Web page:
Atomic Pulse

The Nuclear Space Race to Mars: An Opportunity for Cooperation Between the United States and Russia?

This post was written by Kiley
, an intern with NTI’s Material Risk Management program. McCormick
will graduate in December from Bryn Mawr College with a dual major in political
science and Russian Studies. She has studied at Moscow International University
and is fluent in Russian.

When you hear “nuclear thermal propulsion”
to Mars, you might think Star Trek, not NASA and Roscosmos. But the term isn’t
out of sci-fi TV. The American and Russian space programs are trying to use
nuclear-powered technology to boldly venture where no man (or woman) has gone
before: Mars or the outer reaches of our solar system.

NASA and Roscosmos both have had Mars on
the agenda for some time, but they’re no longer talking rovers. Today, they’re
talking astronauts and cosmonauts kicking up red dust on the fourth planet.
This would be no mean feat. Mars is over 140 times farther from Earth than the
Moon, and a manned mission presents some serious engineering challenges. Using
a chemically propelled spacecraft, like what we used to land on the moon, would
take astronauts 1-2 years to reach the red planet, presenting a serious threat
to the health of the astronauts. Russia’s solution? The Transport and Energy
Module (TEM), a nuclear-propelled engine 20 times more powerful than
conventional chemical engines, enabling heavier crafts with greater
capabilities to travel farther and faster. The TEM is a ‘megawatt-class’
nuclear-propelled spacecraft project led by the Keldysh Research Center since
2009. Ground-based tests of the project’s cooling system took place in November
2018. That same month, Vladimir Koshlakov, head of the center, said there was
no timeline for when the rockets would be finished, but it was reported in
January 2019 that the first prototype of the module will be ready around 2023.

Staying at the cutting edge, NASA has been
working on its own Mars initiative and can draw on its long history of using
atomic energy in missions. NASA has previously sent a nuclear-powered rover,
Curiosity, to Mars and has worked with MIT to develop a nuclear-powered oxygen
generating instrument. This device would allow astronauts to breathe on Mars
while simultaneously generating the oxygen necessary to launch them back to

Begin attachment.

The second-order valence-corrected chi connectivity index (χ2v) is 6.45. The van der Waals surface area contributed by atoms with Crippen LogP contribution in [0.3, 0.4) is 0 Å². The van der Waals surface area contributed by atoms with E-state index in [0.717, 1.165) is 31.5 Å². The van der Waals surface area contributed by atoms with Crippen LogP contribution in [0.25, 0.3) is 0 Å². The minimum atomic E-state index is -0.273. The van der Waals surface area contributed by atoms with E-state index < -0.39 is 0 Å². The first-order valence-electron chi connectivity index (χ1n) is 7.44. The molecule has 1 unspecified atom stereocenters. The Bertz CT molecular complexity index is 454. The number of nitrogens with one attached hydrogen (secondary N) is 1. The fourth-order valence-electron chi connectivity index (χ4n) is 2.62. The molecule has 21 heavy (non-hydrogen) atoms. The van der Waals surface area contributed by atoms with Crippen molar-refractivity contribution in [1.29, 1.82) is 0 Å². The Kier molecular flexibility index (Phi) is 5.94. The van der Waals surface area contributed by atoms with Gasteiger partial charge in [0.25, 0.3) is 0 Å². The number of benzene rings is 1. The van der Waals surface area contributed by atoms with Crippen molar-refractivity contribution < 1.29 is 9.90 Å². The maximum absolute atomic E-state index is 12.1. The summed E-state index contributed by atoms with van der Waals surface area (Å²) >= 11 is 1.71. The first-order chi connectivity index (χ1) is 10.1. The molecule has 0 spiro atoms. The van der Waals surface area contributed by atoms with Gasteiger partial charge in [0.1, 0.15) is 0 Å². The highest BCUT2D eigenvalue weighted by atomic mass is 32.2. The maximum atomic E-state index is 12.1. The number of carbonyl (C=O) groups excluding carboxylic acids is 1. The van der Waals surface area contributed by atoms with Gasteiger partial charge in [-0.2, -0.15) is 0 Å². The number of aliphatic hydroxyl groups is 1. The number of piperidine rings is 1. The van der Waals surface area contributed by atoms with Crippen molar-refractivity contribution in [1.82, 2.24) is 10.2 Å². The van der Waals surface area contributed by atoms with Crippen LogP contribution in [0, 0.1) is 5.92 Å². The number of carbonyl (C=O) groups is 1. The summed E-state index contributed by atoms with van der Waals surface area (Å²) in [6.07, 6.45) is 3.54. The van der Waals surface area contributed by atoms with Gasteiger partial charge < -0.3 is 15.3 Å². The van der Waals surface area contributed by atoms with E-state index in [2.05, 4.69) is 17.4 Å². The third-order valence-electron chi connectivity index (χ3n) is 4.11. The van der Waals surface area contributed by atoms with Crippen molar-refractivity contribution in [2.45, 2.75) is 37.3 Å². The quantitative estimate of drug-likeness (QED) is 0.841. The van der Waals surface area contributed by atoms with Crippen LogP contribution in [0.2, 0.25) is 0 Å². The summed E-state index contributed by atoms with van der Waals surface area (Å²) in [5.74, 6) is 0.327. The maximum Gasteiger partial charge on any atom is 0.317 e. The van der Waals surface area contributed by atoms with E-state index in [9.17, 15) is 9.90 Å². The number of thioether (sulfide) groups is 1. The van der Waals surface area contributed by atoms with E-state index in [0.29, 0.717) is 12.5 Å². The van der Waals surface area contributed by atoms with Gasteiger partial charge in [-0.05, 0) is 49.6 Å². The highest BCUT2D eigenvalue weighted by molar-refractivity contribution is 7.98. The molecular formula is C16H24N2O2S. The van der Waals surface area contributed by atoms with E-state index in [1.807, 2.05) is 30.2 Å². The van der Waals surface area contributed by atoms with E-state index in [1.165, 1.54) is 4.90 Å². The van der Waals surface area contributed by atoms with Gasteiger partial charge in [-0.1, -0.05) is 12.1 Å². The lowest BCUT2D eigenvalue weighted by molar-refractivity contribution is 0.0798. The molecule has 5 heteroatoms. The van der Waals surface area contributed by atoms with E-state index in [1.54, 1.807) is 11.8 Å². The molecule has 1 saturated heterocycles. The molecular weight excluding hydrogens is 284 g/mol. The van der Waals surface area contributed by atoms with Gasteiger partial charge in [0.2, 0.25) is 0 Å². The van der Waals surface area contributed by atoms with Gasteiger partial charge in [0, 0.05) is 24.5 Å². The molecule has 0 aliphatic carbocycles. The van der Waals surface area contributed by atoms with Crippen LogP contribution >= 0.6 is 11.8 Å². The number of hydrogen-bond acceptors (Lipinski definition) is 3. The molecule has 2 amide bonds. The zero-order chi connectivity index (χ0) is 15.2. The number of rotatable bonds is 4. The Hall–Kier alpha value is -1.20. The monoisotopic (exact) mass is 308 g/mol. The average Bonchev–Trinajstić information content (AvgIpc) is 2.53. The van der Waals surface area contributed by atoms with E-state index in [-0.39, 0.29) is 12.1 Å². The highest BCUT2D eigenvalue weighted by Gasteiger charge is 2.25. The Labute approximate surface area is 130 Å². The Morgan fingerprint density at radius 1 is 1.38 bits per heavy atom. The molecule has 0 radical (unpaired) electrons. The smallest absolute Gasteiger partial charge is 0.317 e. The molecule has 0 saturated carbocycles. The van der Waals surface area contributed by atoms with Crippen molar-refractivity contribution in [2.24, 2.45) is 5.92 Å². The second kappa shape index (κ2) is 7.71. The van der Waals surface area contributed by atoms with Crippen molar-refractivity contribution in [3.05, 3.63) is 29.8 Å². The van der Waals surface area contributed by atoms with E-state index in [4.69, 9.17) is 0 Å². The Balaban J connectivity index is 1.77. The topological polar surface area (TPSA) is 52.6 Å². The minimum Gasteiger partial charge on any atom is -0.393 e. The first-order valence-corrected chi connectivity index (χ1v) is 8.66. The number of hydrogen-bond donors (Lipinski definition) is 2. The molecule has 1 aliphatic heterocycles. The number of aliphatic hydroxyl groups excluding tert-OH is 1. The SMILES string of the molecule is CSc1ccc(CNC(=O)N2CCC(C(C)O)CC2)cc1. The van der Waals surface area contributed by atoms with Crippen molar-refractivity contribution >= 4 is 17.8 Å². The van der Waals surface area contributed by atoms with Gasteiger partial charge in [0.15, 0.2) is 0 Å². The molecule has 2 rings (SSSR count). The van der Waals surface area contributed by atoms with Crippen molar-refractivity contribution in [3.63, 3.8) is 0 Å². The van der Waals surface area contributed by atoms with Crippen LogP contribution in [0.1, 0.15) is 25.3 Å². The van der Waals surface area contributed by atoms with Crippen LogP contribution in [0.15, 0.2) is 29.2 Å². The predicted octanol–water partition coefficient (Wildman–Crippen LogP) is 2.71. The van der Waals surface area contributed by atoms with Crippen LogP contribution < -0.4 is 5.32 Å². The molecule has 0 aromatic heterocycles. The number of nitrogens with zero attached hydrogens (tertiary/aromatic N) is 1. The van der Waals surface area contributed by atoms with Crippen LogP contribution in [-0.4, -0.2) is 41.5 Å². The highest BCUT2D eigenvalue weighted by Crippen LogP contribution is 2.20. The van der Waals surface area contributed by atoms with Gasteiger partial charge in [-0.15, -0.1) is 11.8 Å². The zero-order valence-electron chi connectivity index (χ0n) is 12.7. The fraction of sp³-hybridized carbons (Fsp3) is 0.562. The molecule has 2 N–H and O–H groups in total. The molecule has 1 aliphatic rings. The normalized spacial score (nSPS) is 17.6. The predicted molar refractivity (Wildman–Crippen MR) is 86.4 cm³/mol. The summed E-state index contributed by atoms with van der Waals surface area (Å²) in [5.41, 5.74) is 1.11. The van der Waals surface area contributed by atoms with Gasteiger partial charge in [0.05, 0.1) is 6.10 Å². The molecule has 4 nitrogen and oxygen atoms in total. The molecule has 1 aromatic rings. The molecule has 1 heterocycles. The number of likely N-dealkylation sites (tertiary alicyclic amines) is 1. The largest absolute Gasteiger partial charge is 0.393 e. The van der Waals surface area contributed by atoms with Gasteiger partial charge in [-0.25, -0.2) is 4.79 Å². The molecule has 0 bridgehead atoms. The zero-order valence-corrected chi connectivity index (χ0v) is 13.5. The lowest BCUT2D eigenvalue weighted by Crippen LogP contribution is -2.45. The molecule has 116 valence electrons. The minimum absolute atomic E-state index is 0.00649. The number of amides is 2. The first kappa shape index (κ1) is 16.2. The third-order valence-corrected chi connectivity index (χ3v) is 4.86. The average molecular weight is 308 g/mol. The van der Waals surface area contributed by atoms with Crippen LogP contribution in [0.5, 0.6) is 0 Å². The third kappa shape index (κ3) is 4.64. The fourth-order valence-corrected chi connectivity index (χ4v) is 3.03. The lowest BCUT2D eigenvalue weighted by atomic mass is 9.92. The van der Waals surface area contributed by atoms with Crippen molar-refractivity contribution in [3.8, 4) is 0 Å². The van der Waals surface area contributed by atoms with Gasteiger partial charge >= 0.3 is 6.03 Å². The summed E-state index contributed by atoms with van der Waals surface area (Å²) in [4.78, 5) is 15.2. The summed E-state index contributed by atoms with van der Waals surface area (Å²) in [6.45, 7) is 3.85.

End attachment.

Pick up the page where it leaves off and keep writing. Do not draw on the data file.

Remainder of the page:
During the Cold War, NASA partnered with
the U.S. Atomic Energy Commission in developing the Nuclear Engine for Rocket
Vehicle Application (NERVA) program. Within this program, reactors and rocket
engines were designed, built, and successfully ground tested from 1961 to 1972.
Now, the 60s are back in more ways than one as NASA again explores nuclear
thermal propulsion to send a manned mission to Mars through its Game Changing
Development initiative. Congress has committed $100 million for NASA to develop
nuclear thermal rocket engines and conduct a flight demonstration by 2024.
  Additionally, a new National Security
Presidential Memoranda was signed on August 20, 2019 that describes the process
the U.S. will use to safely launch spacecraft containing space nuclear systems.

Is this flurry of Martian activity in the
United States and Russia an opportunity to work together to establish an international
standard for safely launching nuclear systems into space?
  It is a compelling and relevant topic. The
expertise and technology developed in Roscosmos’ and NASA’s Martian programs
could easily complement each other. Charles Bolden, former Administrator of
NASA, referred to the International Space Station as an earlier example of
international cooperation that succeeded even at a time of political tension. And
while tensions may be too high to develop nuclear propulsions systems together,
perhaps working on the safety aspects that would benefit everyone on the planet
is a good place to start anew.

In a 2017 report, Pathways
to Cooperation
, NTI and the Russia-based Center for Energy and Security
Studies offered a menu of potential cooperative projects in the nuclear sphere,
including the suggestion that “future spaceflight missions may require novel
nuclear technologies to power advanced propulsion and life-support systems” and
there may be opportunities for U.S.-Russian R&D cooperation. Lamenting that
“communication between scientists and technical experts in the U.S. and Russian
nuclear complexes—which dates back to the 1980s—has been frozen,” NTI Co-Chair
and then-CEO
and former Russian Federation foreign minister Igor Ivanov wrote that
cooperation across any number of projects “would also allow the United States
and Russia to begin to rebuild the trust critical to putting bilateral relations
back on track.”

Although today’s political climate
presents enormous challenges, the United States has had a long and prolific
history of scientific partnership with Russia and the Soviet Union. Finding
challenging scientific projects that benefit mankind are compelling joint
activities, and the safety of nuclear systems certainly fits the bill.
  It might be the 23rd century before we’re
working together as closely as Captain Kirk and Ensign Chekov, but we’ll be
jetting off to Mars in nuclear-powered spaceships well before that, if
Roscosmos and NASA have anything to do with it. 

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